Sunday, September 23, 2012

European Championships 2013 – The Unfashionable Uneven Years #1

While the world looks on avidly as the qualification process for Brazil 2014 (now featuring endangered armadillo) gets under way, some other qualifying campaigns are drawing to a close.  Next summer will see the Women's Euros in Sweden and the U21 Euros in Israel, both of which are at the play-off stage.

Women’s European Championships – Sweden 2013

Already Qualified:

  • Sweden (hosts) – FIFA Ranking 6 – winners in 1984
  • Italy (group winners) – 10 – only team to have appeared at all 10 Championships
  • Germany (g.w.) – 2 – current holders, have won last 5 tournaments, 7 in total (1 as W Germany)
  • Norway (g.w.) – 13 – winners in 1983 and 1987, secured qualification in last game v Iceland
  • France (g.w.) – 5 – only team with a perfect record in qualifying
  • Finland (g.w.) – 18
  • England (g.w.) – 8 – secured qualification in last game by beating Croatia
  • Denmark (g.w.) – 12 – secured qualification in last game by beating Portugal
  • Netherlands (best runners-up) – 14

Play-offs (October 20/21 and 24/25):

Scotland (22) v Spain (17)
Scotland are looking for a first finals appearance, but they laboured a bit in what was not a very tough group, and have a toughish draw to proceed after being beaten 5-0 by France in their last qualifying game, and barely managing a shot.  Spain have only appeared once before, in 1997 (losing in the semi-final to Italy), but they were in Germany’s group for qualifying, and were the only team to take points off them, in a 2-2 draw at home (lost return leg 5-0).  
Predict Spain to qualify.

Ukraine (23) v Iceland (16)
Iceland were topping their group until the final match, a decider with Norway, which they lost 2-1.  Ukraine went into their final match v Finland 6pts behind, but managed a 1-0 win away.  Both were in reasonably competitive groups (i.e. at least 3 decent teams and only one hopeless case), and look fairly evenly matched. 
Predict Iceland to qualify, but it could be tight.

Austria (35) v Russia (20)
Russia have three previous appearances, in 1997, 2001, 2009 but didn’t make the knock-out stages. They were in a group with Italy, Poland, Bosnia Herzogovina and Greece, which kept things reasonably tight, FYROM providing the traditional cannon fodder element.  Austria have never qualified before and are the lowest ranked team still in this, but gave Denmark a scare with a 3-1 win in their last match – Denmark dropped to second but had a game in hand, and went back top after beating Portugal 2-0.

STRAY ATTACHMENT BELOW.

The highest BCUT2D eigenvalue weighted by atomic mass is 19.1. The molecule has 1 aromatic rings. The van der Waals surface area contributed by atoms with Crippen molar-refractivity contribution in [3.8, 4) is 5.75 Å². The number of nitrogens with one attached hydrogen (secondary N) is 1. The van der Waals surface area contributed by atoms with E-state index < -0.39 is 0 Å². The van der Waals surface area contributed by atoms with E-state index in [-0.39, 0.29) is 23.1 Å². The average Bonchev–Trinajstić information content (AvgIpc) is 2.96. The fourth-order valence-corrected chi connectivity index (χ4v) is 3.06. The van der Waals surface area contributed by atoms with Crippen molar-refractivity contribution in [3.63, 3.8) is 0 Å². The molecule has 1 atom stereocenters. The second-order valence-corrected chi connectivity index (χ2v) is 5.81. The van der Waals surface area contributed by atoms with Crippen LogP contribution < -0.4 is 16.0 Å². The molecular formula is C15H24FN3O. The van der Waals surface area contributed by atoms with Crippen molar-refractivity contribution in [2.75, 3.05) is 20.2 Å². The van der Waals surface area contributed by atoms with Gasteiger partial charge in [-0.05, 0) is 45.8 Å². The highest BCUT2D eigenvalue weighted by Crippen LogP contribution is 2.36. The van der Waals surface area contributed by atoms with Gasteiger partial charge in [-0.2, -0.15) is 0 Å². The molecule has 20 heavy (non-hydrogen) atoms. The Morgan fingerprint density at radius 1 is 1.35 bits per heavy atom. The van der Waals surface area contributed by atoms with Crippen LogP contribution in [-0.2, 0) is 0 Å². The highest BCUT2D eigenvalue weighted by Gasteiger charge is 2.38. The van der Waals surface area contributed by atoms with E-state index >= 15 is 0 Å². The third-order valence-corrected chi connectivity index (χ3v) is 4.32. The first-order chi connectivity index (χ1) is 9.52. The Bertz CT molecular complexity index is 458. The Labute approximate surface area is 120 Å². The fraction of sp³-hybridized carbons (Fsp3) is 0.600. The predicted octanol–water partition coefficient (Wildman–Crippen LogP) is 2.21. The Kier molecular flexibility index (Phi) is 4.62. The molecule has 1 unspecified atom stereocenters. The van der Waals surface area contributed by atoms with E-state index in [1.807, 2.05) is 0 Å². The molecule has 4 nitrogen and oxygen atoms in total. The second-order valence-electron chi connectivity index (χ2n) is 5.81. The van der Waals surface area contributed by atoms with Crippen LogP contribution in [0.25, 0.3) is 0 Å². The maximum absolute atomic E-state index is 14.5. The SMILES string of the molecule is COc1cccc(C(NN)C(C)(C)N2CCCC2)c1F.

Predict Russia to qualify.
Seven matches saw one team hit double figures, the highest tally being Germany 17 – 0 Kazakhstan (in second place, Spain 13 – 0 Kazakhstan). (Poor Kazakhstan). Honourable mention also to Italy for beating FYROM 9-0 in both legs, which shows a pleasing symmetry, although possibly not if you're on the receiving end.  

The goal difference figures in the standings tables give you an idea of the gulf in class between the best teams and the rest, and one has to wonder whether it does either group any good to see those kind of scores so frequently; the best teams are rarely tested outside actual tournaments, so face few loseable games, while the newcomers spend most of their time picking the ball out of the net and have few winnable opportunities. The Euros do feature a preliminary stage, in which the scorelines looked much more reasonable (OK, Luxembourg shipped some, but also beat Latvia) and which put Armenia and FYROM through to the main qualifying competition; it might be an idea to expand that next time as Kazakhstan, Turkey and Bulgaria all went straight in - and all were on the end of two double-figure routs.

The resulting three-group format of the finals leads to a slight ‘all must have prizes’ aspect to qualification for the knock-out rounds, as the winners and runners-up of each are joined by the two best 3rd-placed teams.  Expanding to 16 teams would seem sensible to make the group stages more interesting - as above, the real minnows are not going to get through, and the highest-ranked non-qualifiers Switzerland, Belgium, Poland and Republic of Ireland, and of course the losing playoff-teams, are all decent enough.  

While Sweden have qualified as hosts so haven’t had to go through qualifying, they have three key points on their side – home advantage, having players in the top leagues in Europe getting CL experience, and appointing Pia Sundhage as their new coach.  Only Germany and France are above them in the rankings, and while the defending champions will be the favourites, probably by some distance, Sweden could well get to the final.

The tournament will take place from 10 July, the final scheduled for Sunday 28 July at the Solna Arena.